For the second straight week, the Green Bay Packers find themselves traveling back to Wisconsin with another loss on their record. Once again, the defeat came at the hands of an undefeated team, somewhat clouding the perception of where Green Bay stands at this point in the season.
While a reasonable debate exists as to the exact nature of the Packers' problems, there are some things that seem more concrete heading into Week 10.
Green Bay should install James Starks as the lead back
Even if Eddie Lacy heals from the groin injury that knocked him out of Sunday's game against the Carolina Panthers, his play has dipped significantly in 2015. Lacy currently averages a paltry 3.7 yards per carry, a drop-off of nearly a full yard from last year's clip. The third-year tailback has also become less of a factor in the passing game.
Conversely, James Starks has demonstrated improvement in both of these areas. Even with sometimes spotty run blocking, Starks averages 4.3 yards per attempt and has become a dynamic pass catcher out of the backfield. His 19 receptions nearly double Lacy's total, and Starks demonstrated again Sunday that he can turn screen passes into huge gains. The offense operates smoother with him on the field, which is enough of a reason to make the switch until Lacy reclaims his All-Pro form.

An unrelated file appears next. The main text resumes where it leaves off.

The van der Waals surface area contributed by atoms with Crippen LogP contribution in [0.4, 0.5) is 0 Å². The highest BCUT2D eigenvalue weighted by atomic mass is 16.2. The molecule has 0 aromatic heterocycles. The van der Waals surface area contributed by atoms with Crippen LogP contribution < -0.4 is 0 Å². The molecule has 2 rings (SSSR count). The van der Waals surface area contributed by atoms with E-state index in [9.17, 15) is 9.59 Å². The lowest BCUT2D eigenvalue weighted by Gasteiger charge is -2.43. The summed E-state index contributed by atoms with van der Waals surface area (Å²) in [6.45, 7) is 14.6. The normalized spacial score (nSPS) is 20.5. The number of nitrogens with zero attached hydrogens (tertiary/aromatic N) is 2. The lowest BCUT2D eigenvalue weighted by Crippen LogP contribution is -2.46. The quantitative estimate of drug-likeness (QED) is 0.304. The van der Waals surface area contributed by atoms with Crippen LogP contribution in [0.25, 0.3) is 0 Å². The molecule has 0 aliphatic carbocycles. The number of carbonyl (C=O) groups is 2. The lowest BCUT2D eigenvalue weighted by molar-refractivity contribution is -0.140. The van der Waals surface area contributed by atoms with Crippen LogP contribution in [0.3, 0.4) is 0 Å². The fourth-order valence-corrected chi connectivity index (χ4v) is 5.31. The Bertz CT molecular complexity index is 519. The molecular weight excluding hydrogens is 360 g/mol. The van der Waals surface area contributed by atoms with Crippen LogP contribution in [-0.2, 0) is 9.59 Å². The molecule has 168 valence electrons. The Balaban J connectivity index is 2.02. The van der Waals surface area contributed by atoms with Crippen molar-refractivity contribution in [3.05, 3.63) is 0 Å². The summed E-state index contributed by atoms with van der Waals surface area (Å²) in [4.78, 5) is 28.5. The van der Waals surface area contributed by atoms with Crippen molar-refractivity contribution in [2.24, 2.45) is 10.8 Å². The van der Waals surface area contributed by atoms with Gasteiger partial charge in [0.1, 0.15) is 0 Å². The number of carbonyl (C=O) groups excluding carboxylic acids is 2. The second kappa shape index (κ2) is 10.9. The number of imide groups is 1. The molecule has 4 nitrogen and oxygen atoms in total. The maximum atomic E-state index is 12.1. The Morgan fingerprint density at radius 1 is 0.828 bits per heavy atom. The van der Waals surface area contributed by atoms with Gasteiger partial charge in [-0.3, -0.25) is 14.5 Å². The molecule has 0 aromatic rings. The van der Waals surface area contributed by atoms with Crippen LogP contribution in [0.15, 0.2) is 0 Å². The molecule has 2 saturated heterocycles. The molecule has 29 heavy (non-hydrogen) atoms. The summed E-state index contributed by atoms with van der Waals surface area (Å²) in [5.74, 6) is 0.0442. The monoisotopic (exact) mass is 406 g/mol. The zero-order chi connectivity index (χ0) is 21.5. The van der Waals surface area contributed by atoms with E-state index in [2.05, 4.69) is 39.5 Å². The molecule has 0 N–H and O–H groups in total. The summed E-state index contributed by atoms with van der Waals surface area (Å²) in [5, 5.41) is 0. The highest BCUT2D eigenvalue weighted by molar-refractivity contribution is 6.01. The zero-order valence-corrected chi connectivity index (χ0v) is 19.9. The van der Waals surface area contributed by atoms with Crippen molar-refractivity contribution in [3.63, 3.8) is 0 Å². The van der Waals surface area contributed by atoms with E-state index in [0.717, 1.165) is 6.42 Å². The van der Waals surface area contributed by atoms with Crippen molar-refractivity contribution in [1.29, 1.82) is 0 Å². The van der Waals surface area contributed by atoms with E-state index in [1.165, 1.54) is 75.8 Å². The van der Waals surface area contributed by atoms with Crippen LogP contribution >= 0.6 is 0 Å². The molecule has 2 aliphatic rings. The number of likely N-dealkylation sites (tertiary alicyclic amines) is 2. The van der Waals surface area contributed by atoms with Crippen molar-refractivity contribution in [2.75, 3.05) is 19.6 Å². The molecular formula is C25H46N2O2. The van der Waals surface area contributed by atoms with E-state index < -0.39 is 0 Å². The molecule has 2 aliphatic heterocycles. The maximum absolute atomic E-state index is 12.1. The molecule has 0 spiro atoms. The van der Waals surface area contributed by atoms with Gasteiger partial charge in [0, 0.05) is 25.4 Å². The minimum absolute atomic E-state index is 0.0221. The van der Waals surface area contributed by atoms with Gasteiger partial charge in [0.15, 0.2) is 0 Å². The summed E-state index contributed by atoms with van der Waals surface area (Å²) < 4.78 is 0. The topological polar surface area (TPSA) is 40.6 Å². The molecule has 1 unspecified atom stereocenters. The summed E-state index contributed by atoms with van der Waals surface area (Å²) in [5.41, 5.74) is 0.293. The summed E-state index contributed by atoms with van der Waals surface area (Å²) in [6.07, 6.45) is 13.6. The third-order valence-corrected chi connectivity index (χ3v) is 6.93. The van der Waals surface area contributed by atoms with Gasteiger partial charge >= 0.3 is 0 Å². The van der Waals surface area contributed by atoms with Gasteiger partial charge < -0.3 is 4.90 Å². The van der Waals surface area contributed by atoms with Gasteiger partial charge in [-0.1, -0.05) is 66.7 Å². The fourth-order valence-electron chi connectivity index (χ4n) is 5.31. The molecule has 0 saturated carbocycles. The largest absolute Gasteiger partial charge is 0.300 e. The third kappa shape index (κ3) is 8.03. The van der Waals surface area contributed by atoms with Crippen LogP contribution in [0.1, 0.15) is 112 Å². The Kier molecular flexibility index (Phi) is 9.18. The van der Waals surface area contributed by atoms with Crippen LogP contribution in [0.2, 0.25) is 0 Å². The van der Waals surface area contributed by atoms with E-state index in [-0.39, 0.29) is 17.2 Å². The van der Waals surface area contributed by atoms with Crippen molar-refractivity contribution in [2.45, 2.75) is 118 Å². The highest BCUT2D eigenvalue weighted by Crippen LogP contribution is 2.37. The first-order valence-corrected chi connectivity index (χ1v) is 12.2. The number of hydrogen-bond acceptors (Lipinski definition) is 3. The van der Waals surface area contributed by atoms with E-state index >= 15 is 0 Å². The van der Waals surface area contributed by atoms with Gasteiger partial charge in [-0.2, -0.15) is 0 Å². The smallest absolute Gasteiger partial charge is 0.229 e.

The O-line has stymied the offense as much as the receivers
For all the deserved criticism the Packers' pass catchers have received, the offensive line is due at least a comparable amount of blame. For the third consecutive game, Aaron Rodgers had few clean pockets to step into, resulting in many broken plays and wild scrambles, not to mention a fumble. While Rodgers possesses the ability to succeed in those situations, such is hardly a recipe for sustained success.
In particular, the interior of Green Bay's line needs to return to form. The normally reliable Corey Linsley had a poor showing against the Panthers, drawing a flag while also getting put on skates too often in pass protection. Even Josh Sitton, perhaps the best guard in the league, whiffed on a block that led directly to a sack.
The good news for Green Bay is the track record of the three starting interior linemen suggests that they can rebound between now and the end of the regular season.
The quarterback made mistakes, too
While the Packers' quarterback evades blamed when things go wrong -- and often justifiably so -- he played a significant role in how things unfolded in Carolina. The headline mistake was missing a wide-open Randall Cobb on the team's final offensive snap, a well-run pick play that freed the wideout at the goal line. However, Rodgers faltered in other ways during the game as well.
For the first time in awhile, Rodgers' ball placement has looked shaky on routine throws. He threw passes to the feet of receivers on some out-routes, missed wide on a badly needed Davante Adams comeback pattern and overthrew a few deep balls along the boundary.
Rodgers should get this corrected in short order, most likely against the woeful Detroit Lions next Sunday. However, until he does the passing game will continue to suffer.